Last Decade: Buy Gold. This Decade: Buy Energy.

It’s not technically a new decade yet. But if the trade of the last decade was to sell stocks and buy gold, then maybe the best trade for the next ten years is to sell bonds and buy energy. Gas, coal, oil, conventional, unconventional, renewable, alternative. You have a whole portfolio of choices.

By the way, last year at the Agora Wealth Symposium in Vancouver, one of our colleagues took the stage to point out that your editor was complete moron. In this particular case, it was for being bullish on gold

He said that gold hadn’t done much adjusted for inflation since 1980. What’s more, he said that it’s worth less—adjusted for inflation—than it was twenty years ago. How, he speculated, could anyone take the advice to buy gold seriously when it had performed so abysmally?

Well here are the facts. The gold price bottomed in October of 2000 at $263.80. At that time, the S&P 500 traded at 1,379. Since then, the S&P 500 has fallen by 31% (closing yesterday at 942.43) while the gold price is up 262% to $956.

We’ve asked Kris Sayce to bring this small fact to the attention of our colleague when he attends this year’s Vancouver show next month. The theme of this year’s show is “Ten Years of Reckoning,” Symposium Promo celebrating the tenth anniversary of the Daily Reckoning. Kris will be spearheading the Australian delegation. More details on that later this month.

In any event, it seems pretty obvious, that for the last ten years anyway, selling stocks and buying gold would have been a good trade/strategy. Stocks ended an 18-year bull market in 2000 and gold ended a 20-year bear market. One asset class was at a cyclical low. The other was at a cyclical high. In fact, you might even say that one was at a generational low and the other was at a generational high.

Gold is no longer as low as it once was. But it’s still not as high as we expect it to go before it starts to look foolish. Meanwhile, today’s government bond market looks an awful lot like the stock market circa 2000. You’re seeing a generational high in bonds. It’s another version of the “high-low” strategy.

This time around, though, we would add energy stocks to the mix, along with gold. Crude oil climbed to an eight-month high over $70 on Tuesday. Bloomberg says the weakness in the U.S. dollar is, “bolstering the appeal of energy as an alternative investment.” Sell bonds, buy energy. Pretty simple.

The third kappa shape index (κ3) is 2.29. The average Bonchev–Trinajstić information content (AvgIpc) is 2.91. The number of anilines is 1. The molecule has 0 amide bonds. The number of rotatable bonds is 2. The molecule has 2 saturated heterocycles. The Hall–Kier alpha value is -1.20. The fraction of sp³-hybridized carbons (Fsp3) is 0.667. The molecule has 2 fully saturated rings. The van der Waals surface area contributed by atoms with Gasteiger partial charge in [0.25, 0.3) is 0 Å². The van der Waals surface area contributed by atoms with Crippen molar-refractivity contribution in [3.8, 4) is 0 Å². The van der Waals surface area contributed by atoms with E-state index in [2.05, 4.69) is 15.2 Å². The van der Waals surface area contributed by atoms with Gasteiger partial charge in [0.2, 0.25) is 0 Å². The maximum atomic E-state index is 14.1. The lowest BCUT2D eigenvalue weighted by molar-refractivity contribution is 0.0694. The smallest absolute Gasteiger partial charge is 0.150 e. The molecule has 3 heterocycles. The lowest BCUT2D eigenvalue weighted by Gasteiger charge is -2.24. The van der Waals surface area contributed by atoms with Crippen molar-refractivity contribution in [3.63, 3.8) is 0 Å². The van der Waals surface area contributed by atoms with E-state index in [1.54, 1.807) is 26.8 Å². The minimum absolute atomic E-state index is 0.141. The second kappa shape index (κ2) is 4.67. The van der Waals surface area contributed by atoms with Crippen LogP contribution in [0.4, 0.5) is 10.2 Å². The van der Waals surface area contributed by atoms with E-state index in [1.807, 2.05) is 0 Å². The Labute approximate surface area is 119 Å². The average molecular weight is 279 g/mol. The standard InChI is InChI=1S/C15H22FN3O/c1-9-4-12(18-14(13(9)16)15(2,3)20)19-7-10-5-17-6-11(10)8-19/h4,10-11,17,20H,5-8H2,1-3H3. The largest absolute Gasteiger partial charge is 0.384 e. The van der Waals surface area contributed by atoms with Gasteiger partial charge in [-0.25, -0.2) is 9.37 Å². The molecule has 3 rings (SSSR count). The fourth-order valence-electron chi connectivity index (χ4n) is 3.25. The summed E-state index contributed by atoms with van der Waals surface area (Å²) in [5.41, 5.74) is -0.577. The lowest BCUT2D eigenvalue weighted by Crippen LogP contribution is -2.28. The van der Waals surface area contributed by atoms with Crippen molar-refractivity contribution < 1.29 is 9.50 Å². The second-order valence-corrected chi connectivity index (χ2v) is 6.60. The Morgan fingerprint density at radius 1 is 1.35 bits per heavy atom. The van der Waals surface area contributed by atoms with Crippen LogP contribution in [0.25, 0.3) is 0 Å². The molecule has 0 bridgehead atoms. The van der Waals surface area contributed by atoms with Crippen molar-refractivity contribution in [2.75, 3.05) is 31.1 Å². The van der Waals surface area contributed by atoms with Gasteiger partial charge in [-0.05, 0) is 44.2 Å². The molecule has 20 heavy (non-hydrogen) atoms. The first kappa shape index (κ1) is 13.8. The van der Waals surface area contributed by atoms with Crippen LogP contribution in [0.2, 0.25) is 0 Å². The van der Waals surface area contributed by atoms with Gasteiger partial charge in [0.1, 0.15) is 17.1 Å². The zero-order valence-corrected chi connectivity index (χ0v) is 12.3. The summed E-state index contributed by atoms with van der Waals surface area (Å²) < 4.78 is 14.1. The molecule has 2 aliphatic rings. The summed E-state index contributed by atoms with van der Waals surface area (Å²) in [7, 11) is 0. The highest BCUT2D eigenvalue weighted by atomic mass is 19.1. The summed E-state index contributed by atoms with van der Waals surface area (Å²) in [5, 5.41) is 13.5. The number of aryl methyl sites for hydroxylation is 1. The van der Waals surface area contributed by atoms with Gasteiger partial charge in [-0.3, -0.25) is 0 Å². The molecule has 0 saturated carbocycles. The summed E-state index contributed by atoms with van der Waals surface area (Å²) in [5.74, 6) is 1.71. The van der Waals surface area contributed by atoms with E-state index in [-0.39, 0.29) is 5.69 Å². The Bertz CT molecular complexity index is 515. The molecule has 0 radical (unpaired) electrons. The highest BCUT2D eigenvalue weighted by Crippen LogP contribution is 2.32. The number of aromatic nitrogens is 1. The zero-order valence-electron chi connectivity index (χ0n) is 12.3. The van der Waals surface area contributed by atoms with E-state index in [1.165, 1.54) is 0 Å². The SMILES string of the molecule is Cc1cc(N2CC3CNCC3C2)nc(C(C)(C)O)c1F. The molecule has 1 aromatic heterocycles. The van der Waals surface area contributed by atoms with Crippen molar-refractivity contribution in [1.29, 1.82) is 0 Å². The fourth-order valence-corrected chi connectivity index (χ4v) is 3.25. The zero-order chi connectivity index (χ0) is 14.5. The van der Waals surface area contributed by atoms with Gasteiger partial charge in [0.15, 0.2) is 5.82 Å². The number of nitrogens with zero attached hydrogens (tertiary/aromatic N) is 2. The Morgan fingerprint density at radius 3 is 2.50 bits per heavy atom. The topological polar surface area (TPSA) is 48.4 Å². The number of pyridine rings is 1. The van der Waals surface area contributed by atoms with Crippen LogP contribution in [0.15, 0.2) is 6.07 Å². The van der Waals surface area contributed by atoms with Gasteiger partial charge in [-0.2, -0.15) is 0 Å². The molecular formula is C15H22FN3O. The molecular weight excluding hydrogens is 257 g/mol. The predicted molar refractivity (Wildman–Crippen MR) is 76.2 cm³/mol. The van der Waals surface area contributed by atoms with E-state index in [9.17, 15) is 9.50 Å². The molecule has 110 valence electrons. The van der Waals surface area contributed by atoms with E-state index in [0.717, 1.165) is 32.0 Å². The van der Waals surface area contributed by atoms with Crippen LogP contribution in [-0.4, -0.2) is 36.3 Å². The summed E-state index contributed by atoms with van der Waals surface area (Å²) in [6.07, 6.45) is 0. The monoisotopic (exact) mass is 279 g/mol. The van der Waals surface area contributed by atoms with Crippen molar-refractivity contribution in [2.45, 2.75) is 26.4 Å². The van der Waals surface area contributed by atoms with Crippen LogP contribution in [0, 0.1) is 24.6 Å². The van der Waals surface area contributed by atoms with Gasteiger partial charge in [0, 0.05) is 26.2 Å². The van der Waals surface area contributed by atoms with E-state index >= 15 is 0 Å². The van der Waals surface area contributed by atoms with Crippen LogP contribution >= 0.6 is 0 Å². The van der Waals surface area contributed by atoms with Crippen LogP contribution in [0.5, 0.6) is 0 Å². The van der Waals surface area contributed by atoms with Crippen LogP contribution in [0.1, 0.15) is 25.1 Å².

There is probably some truth to the fact that oil’s latest move is driven by investment demand more than, say, demand growth in the real economy. But investors ARE looking for ways to profit from U.S. dollar weakness. Oil is liquid and popular. In the long-run, it’s the smaller-than-expected oil supply growth that will drive the market.

One thing Kris will probably be making clear to U.S. dollar-based investors is just how relatively attractive Australia’s position is in the developed world. “Even as Australia’s challenges increase, it will still be the envy of the developed world,” writes William Pesek at Bloomberg. “Even in its worst moments… Australia is among the least unsightly economies anywhere,” he adds rather optimistically. We’ll see about that.

Finally, we meant to write a bit about other possibilities in China today. That is, we were going to explore collapse scenarios (financial, political, and societal). But we did not realize it would be ambitious to try that in a few hundred words. So look for something more considered later this week in the essay spot.

Dan Denning
Daily Reckoning Australia

June 11, 2009